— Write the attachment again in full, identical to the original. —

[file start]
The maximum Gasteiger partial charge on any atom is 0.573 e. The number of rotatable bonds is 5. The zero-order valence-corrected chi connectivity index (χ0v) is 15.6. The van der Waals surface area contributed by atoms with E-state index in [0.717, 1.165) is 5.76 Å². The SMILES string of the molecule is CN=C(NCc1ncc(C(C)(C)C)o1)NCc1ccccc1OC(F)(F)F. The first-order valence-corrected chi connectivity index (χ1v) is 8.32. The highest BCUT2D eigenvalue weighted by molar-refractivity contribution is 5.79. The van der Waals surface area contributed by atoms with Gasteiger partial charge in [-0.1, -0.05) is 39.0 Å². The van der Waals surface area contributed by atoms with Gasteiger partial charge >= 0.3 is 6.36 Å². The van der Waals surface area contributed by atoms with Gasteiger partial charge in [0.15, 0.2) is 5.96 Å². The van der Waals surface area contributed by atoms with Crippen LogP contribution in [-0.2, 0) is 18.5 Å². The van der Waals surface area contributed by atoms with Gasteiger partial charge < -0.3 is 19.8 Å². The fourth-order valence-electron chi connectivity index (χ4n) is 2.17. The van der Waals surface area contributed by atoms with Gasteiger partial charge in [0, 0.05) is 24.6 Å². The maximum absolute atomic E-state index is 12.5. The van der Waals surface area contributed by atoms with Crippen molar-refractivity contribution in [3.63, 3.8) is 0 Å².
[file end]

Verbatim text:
The maximum Gasteiger partial charge on any atom is 0.573 e. The number of rotatable bonds is 5. The zero-order valence-corrected chi connectivity index (χ0v) is 15.6. The van der Waals surface area contributed by atoms with E-state index in [0.717, 1.165) is 5.76 Å². The SMILES string of the molecule is CN=C(NCc1ncc(C(C)(C)C)o1)NCc1ccccc1OC(F)(F)F. The first-order valence-corrected chi connectivity index (χ1v) is 8.32. The highest BCUT2D eigenvalue weighted by molar-refractivity contribution is 5.79. The van der Waals surface area contributed by atoms with Gasteiger partial charge in [-0.1, -0.05) is 39.0 Å². The van der Waals surface area contributed by atoms with Gasteiger partial charge >= 0.3 is 6.36 Å². The van der Waals surface area contributed by atoms with Gasteiger partial charge in [0.15, 0.2) is 5.96 Å². The van der Waals surface area contributed by atoms with Crippen LogP contribution in [-0.2, 0) is 18.5 Å². The van der Waals surface area contributed by atoms with Gasteiger partial charge < -0.3 is 19.8 Å². The fourth-order valence-electron chi connectivity index (χ4n) is 2.17. The van der Waals surface area contributed by atoms with Gasteiger partial charge in [0, 0.05) is 24.6 Å². The maximum absolute atomic E-state index is 12.5. The van der Waals surface area contributed by atoms with Crippen molar-refractivity contribution in [3.63, 3.8) is 0 Å².